Drain Plug Handle
Since my husband is not always available to drain the black and gray water tanks, I have had to take on this job. The tanks have disk-type drain plugs that are almost flat when screwed in properly. The only problem is that they are hard to get started and tend to cross thread when being screwed in. Also, it can be difficult to grip the small cutouts in the disk that are used to open or close the plug. So I went to a home improvement store, and for about $3 I bought some handles and attached them to the plugs. Now the plugs are easy to put in and take out, especially the sewer plug, which is used a lot when hooking up and removing the sewer hose through the hole.
Marilyn Hughes, F389273, Leeds, Alabama
When traveling in our motorhome, I prevent dishes and other items in the overhead cabinets from bouncing around too much by inflating a balloon and placing it in the cabinet. I tie the balloon off in such a way that it can be opened, deflated, and used again. Balloons are inexpensive and take up very little space when deflated. I also use them in the refrigerator. The balloons keep items from falling out when the refrigerator or cabinets are opened.
Norma Scism, F198425, Kingston, New York
When traveling, my husband takes care of the slideouts and leveling jacks, but when I am on the road alone, I can never remember the steps I need to follow to extend the slideouts and lower the jacks, since I rarely perform these tasks. As a reminder, I printed up several sets of directional cards, covered them in plastic, and keep them in the dashboard compartment. I usually forget to remove the slide bar lock, since it is over my head, but thankfully the card reminds me.
Arlene Chiarolanzio, F181694, Florham Park, New Jersey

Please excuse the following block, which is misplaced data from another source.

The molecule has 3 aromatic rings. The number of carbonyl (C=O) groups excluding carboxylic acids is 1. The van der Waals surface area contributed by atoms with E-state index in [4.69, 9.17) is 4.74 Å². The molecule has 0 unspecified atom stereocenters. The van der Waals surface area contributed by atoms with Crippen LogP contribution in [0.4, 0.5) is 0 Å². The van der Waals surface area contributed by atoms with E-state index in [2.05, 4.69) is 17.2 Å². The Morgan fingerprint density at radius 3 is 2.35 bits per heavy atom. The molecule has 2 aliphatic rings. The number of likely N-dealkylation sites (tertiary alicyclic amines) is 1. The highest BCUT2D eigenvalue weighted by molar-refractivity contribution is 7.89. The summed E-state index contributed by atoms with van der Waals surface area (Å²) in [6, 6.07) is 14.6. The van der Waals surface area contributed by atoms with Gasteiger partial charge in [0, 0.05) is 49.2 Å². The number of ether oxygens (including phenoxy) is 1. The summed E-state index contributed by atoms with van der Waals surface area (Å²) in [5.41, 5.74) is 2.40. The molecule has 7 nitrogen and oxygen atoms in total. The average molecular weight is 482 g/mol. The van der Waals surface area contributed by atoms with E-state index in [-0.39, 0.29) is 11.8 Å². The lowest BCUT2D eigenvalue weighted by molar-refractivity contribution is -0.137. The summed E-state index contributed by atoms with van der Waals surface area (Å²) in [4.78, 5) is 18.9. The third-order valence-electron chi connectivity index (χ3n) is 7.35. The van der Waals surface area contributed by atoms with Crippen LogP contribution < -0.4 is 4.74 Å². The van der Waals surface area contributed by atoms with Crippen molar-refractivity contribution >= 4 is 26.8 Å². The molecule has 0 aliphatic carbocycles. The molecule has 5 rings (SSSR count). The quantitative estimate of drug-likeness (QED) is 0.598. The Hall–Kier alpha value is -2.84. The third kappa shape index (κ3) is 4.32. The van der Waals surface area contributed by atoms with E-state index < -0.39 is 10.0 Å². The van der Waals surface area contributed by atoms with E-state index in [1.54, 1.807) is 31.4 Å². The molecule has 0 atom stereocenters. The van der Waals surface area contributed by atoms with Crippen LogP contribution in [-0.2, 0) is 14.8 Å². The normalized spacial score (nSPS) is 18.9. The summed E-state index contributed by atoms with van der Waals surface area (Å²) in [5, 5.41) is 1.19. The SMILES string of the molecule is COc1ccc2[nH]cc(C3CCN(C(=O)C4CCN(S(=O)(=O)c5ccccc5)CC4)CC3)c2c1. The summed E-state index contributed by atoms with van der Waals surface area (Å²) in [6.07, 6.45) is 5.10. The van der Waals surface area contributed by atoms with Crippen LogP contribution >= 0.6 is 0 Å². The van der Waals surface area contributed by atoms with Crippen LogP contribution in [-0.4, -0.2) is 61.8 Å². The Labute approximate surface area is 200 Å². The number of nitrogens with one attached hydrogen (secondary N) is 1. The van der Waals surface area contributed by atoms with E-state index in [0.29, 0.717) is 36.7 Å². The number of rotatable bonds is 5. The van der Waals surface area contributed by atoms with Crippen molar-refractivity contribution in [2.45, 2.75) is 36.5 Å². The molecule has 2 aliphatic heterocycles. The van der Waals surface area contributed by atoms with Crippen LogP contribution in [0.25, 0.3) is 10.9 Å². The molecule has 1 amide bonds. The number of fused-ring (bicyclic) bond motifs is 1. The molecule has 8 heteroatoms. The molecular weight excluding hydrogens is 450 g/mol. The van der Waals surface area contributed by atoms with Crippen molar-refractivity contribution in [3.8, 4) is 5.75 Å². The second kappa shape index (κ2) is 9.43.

With today’s LED displays on energy management systems, etc., it can be difficult to darken the bedroom for nighttime sleeping. My wife, for example, is sensitive to this excess light. To solve our problem, we used a strip of adhesive hook-and-loop fastening material and a piece of thick fabric. After cutting and hemming the fabric to a size adequate to cover the monitor panel, she sewed the loop side of the hook-and-loop fastening material to the fabric. We then pressed the adhesive hook side of the material to the wall on top of the panel. It takes seconds to attach or remove the cover.
Al Chabot, F371218, Merrimack, New Hampshire
Cleaning The Radiator Core
For some reason, on many diesel-pusher motorhomes the crankcase vent pipe exhausts directly in front of the radiator core. (This is particularly true of those with a Caterpillar engine.) The exhaust that comes out of the vent pipe is heavily laden with oil particles, and when these particles are pulled through the radiator core, they leave a residue that collects dirt and dust, which can clog the core and overheat the engine.
To find out whether your motorhome may be susceptible to this problem, look under your engine and see whether the vent pipe is exhausting behind or directly in front of your radiator core. If it vents behind, you shouldn’t have any problems. However, if the pipe is venting in front of the radiator, the radiator eventually will become clogged with the oily dirt and dust.
In this case, have your service provider order the replacement vent pipe, which is longer and is angled to vent behind the radiator core. Following the installation, I recommend having your radiator power-washed using a cleaner that will dissolve the accumulated oily deposits on the radiator. Don’t think that a clean core from the rear of the motorhome means a clean core on the engine side. When I power-washed my clean core from the rear of the motorhome, I was astonished by the amount of dirt and grime that resulted.
Bob Steinweg, F301070, Plano, Texas
Editor’s Note: Be very careful using a pressure washer to clean the radiator. The extreme water pressure can damage vital parts if caution is not used. We suggest instead using a strong degreaser, garden hose, and sponge to remove the deposits on the radiator.